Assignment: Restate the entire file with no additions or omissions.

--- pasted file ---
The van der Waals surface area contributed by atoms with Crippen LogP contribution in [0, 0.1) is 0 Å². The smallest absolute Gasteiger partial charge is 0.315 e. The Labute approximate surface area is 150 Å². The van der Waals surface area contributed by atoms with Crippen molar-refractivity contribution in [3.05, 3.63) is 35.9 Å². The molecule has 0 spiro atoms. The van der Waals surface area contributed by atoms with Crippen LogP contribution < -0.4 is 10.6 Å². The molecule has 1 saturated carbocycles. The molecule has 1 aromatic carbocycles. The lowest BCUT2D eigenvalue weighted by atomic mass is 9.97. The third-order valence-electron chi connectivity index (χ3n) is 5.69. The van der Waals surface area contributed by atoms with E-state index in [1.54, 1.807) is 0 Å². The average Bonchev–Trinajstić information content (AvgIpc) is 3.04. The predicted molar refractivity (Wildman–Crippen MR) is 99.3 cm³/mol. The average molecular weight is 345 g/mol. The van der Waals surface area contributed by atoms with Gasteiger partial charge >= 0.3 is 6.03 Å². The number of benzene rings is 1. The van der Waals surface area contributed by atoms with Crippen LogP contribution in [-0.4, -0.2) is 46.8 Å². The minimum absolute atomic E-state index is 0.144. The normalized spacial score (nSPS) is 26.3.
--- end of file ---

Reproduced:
The van der Waals surface area contributed by atoms with Crippen LogP contribution in [0, 0.1) is 0 Å². The smallest absolute Gasteiger partial charge is 0.315 e. The Labute approximate surface area is 150 Å². The van der Waals surface area contributed by atoms with Crippen molar-refractivity contribution in [3.05, 3.63) is 35.9 Å². The molecule has 0 spiro atoms. The van der Waals surface area contributed by atoms with Crippen LogP contribution < -0.4 is 10.6 Å². The molecule has 1 saturated carbocycles. The molecule has 1 aromatic carbocycles. The lowest BCUT2D eigenvalue weighted by atomic mass is 9.97. The third-order valence-electron chi connectivity index (χ3n) is 5.69. The van der Waals surface area contributed by atoms with E-state index in [1.54, 1.807) is 0 Å². The average Bonchev–Trinajstić information content (AvgIpc) is 3.04. The predicted molar refractivity (Wildman–Crippen MR) is 99.3 cm³/mol. The average molecular weight is 345 g/mol. The van der Waals surface area contributed by atoms with Gasteiger partial charge >= 0.3 is 6.03 Å². The number of benzene rings is 1. The van der Waals surface area contributed by atoms with Crippen LogP contribution in [-0.4, -0.2) is 46.8 Å². The minimum absolute atomic E-state index is 0.144. The normalized spacial score (nSPS) is 26.3.